The scale of the Flood Insurance Rate Map (FIRM) prevents mapping every whole foot BFE (flood zones would be too narrow to see on the FIRM) so BFEs are mapped two or more feet apart; and
In instances where wave run-up determines BFEs, changes in dune/bluff/structure slope can result in adjacent BFEs that have differences of several feet.
The Limit of Moderate Wave Action (LiMWA) is the location where the 1-percent-annual-chance wave height equals 1.5 feet. FEMA began showing the LiMWA on Flood Insurance Rate Maps to communicate the higher risk that exists in the area. Because the 1.5-foot breaking wave in the LiMWA zone can potentially cause foundation failure, communities are encouraged to adopt building construction standards similar to Zone VE in those areas.
Residents and business owners living or working in the LiMWA zone should be aware of the potential wave action along with floating debris, erosion and scour that could cause significant damage on their property. They are encouraged to build safer and higher to minimize the risk to life and property.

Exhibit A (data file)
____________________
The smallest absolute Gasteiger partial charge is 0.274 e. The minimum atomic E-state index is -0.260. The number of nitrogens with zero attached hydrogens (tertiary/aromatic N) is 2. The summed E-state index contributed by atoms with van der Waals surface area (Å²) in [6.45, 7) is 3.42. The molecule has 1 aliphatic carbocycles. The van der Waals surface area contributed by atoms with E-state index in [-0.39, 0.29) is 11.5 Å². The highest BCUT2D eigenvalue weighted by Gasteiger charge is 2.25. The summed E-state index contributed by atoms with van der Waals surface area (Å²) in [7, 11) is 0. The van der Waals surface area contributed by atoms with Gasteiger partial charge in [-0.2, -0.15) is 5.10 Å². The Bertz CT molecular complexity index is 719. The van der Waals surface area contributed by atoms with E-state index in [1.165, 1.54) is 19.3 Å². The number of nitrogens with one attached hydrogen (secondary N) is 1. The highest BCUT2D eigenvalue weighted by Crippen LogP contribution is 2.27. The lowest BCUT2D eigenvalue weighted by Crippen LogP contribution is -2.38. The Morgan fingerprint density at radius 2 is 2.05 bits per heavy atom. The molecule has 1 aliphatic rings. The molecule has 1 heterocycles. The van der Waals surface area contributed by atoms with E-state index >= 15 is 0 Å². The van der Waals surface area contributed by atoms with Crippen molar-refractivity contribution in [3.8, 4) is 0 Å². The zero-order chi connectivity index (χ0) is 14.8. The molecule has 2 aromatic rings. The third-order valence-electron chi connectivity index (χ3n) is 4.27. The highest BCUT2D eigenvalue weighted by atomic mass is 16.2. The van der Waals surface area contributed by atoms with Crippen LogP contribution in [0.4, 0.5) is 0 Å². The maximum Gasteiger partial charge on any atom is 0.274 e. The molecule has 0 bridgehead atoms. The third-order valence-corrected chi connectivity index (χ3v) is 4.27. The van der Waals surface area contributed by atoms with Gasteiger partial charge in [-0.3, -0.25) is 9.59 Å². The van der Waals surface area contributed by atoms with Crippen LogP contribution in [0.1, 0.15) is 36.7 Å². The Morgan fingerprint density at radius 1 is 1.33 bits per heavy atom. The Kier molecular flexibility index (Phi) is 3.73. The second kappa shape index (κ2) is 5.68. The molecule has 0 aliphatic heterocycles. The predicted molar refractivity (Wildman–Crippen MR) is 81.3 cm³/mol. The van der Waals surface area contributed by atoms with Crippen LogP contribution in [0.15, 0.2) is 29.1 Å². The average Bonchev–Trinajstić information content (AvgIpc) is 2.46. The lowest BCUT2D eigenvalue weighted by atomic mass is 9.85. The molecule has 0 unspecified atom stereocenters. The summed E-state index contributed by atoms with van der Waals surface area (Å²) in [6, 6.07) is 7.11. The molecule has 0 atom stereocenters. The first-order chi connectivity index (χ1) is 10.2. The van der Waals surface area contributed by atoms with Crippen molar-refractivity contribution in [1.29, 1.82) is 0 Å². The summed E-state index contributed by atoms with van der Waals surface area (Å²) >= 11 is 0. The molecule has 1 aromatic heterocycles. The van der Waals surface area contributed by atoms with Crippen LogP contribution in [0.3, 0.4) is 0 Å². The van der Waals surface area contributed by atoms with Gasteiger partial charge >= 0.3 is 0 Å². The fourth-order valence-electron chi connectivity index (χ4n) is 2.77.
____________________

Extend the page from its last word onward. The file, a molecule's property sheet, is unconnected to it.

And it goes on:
To learn more about LiMWA and other coastal flood zones, view the Coastal Zones/LiMWA animation.
Like any other Base (1-percent-annual-chance) Flood Elevation (BFE) zone break or Special Flood Hazard Area (SFHA) boundary on a coastal FIRM, the LiMWA’s position is calculated along overland wave propagation analysis transects, and interpolated between the transects. Transect locations are selected so they are representative of topographic and land use/land cover characteristics on either side. Interpolation takes these same factors into consideration.
Building codes use the LiMWA to identify the “Coastal A Zone” (e.g., the area where base flood wave heights are between 1.5 and 3 feet), where certain design and construction requirements are instituted. Because of the presence of damaging waves, VE Zone design, construction, and certification practices are recommended, though not required by the National Flood Insurance Program, in the LiMWA. Recommendations include: